By the end of the 14th century, the chief justice, chief baron of the exchequer, chancellor, treasurer and other judges and other officials were members of the council by right of office.

It appears to have been a matter for the chief governor’s discretion as to who should be summoned to a particular meeting to deal with a particular matter.  Very occasionally the whole council was required.  From time to time the official council was reinforced by magnates that they would not usually be involved in official business.

The chief justice and council were subject to the overriding control of the King.  Reports in writing were sent to the King through emissaries.  The Justiciars were summoned to England from time to time to certify the state of Ireland.

On some occasions, the chief governor might appoint a deputy to deal with specific matters.  In some cases, the deputies were appointed for specific districts particularly in times of war and breakdown of order. The deputy appointed many offices in some cases with the advice of others.

In 1232, the English Chancellor was conferred with the title “Chancellor of Ireland” and the Irish Chancellery was presided over by a deputy chancellor.  In 1244, an Irish chancellor was appointed.  The chancellor was principally in the administration and ranked  behind the treasurer.


The chief governor / lord lieutenant summoned parliaments and council.  One of the  principal functions of parliament was to raise money. Without the free consent of commons in parliament, levies, subsidies and measures were not accepted as lawful.

Parliaments were held at various locations.  They were not in any sense the formal modern parliament of later times. They were effectively assemblies of representatives of  the commons giving their consent to taxation levies. It was accepted that the consent of the representative bound their community.

The summons of the commons involved the Seneschal of the liberty, mayor and bailiffs of the town who  caused sufficient men  of the community to be elected to attend parliament.  They were generally  for their reasonable expenses.  They had power to treat and advise and do what was required in parliament.  They eventually had the full delegated powers of their electors.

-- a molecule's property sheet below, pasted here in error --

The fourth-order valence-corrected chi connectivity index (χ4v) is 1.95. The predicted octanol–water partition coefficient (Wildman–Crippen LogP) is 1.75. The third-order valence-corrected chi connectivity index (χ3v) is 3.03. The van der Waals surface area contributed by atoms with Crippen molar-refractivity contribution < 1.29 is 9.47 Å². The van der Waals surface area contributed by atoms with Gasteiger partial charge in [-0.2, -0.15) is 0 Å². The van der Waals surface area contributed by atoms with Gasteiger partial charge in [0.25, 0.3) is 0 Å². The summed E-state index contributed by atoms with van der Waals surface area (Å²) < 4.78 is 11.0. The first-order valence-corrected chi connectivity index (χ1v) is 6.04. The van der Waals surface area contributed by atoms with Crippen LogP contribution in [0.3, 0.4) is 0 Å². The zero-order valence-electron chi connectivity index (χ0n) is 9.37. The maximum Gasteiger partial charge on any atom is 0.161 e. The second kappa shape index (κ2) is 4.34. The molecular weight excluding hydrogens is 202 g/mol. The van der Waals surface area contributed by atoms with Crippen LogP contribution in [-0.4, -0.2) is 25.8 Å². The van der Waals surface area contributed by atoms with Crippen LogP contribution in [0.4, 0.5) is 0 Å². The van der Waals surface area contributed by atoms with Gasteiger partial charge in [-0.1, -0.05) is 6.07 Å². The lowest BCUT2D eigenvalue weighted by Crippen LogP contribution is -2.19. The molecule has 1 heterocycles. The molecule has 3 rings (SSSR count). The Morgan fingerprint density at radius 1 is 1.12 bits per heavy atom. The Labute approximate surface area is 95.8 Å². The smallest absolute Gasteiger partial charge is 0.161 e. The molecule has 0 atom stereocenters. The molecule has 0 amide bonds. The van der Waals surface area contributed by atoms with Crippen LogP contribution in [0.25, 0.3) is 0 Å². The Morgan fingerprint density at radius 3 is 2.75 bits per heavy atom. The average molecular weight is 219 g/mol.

The summons of parliament effectively required the members to come with authority to bind their communities. Very few writs of parliamentary summons survived. There is very little information on writs, returns, elections, expenses and so on


Legislation was extended to Ireland by the authority of the King.  It would not necessarily require confirmation by an  Irish parliament.  The Irish parliament protested from time to time that they should not be bound by statutes made by parliaments in which they were not represented.

The major new statutes of the 13th century were applied to Ireland and the traditional common laws were reiterated to the writ system. In the 13th Century, the basis of the application of English statutes in Ireland was contested.  One view was that English legislation applied in Ireland in automatically principle.  Only one native major piece of legislation, Statute of Merchants 1285 expressly applied to Ireland.   The major statutes appear to have applied directly by simply being giving to the justiciar for implementation and enforcement.